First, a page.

With title nods to blues legends Al Wilson and Melvyn Marshall, shouts to hip-hop pioneer Ramelzee and the boats of Apocalypse Now the record’s certainly not hitting the usual notes for this kind of vibe, but that all adds too the charm and hypnotic hold that Duets brings to the turntable. The more I listen, the more this one latches on.





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Wednesday Knudsen & Willie Lane

Back about a year ago, Wednesday Knudsen (The Pigeons, Weeping Bong Band) and Willie Lane (The Golden Road, Elkhorn) released a duo set on Black Dirt Studios in-house label Natch. The set was a highlight from both artists, combining Lane’s slippery guitar blues with Knudesen’s ability to mold atmospherics from electric guitar, alto saxophone, and flute. Their dynamic is symbiotic, each pushing the record further into dark corners of spectral loneliness, fusing folk and psychedelic jazz into something a bit more protean than either. The pieces hang on the air in cold humidity — wounded, weary, but engrossing in a way that’s hard to shake. The pieces feel instantly canonical to something older than the players. Its a record that has hold of the central root of psychedelic sprawl.

The record is the first (of hopefully many) on the new Feeding Tube sub-label Drowned Lands, headed up by Black Dirt’s Jason Meagher. The Natch series alone provides a good amount of fodder, and I’m holding out that the Garcia Peoples and Hans Chew LP is next, but this is as good a place as any to start. The players have deep roots in the Hudson/Pioneer Valley psych scene, and this is too good a set to simply hold sway over the digital realm. With a proper LP entry as mark 001 in the Drowned Lands catalog, this is both a statement of purpose and a deserved pressing of a fantastic document of two top artists at work.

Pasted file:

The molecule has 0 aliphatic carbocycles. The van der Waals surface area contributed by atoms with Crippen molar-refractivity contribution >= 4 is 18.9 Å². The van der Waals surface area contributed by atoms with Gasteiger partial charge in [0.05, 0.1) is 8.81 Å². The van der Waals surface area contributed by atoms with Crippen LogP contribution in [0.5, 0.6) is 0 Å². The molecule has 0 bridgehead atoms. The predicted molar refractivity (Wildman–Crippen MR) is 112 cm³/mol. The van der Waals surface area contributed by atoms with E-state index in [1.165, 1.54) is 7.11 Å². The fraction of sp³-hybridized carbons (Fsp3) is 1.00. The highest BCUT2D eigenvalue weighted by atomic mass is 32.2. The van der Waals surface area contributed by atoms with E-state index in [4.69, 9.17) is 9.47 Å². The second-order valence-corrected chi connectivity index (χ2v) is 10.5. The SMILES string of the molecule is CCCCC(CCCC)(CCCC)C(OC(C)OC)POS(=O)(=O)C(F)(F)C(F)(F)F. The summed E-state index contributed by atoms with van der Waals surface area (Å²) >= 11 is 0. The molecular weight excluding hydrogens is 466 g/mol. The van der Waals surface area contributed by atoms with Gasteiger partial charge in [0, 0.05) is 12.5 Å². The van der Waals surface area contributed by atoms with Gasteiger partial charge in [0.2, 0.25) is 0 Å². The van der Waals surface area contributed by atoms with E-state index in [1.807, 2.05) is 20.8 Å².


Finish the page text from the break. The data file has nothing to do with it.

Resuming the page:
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Powers/Rolin Duo

This year started out with a beautiful, tender album by Matthew Rolin, and he continues to stun with his duo recordings with Jen Powers. Anchored by Rolin’s circular guitar work, and fleshed out with the dulcimer work of Powers, the album cascades in sheets of shimmer. The two create a language of languid ripples that give the impression of moving through wet caves filled with light reflected off of water. The damp coolness lives inside the core of their eponymous LP, tempered slightly by the sawing midsection of “Catarwauls,” but even this plays into the overarching feeling of reverberating light and sound. The culmination is a sidelong stunner topping out at just under eighteen minutes that lets both artists unfurl their true prowess. The piece grows slowly, peaking out from over the horizon like the apt cover painting. As it takes shape the song opens itself to the listener, increasing its crystalline glow with each passing minute.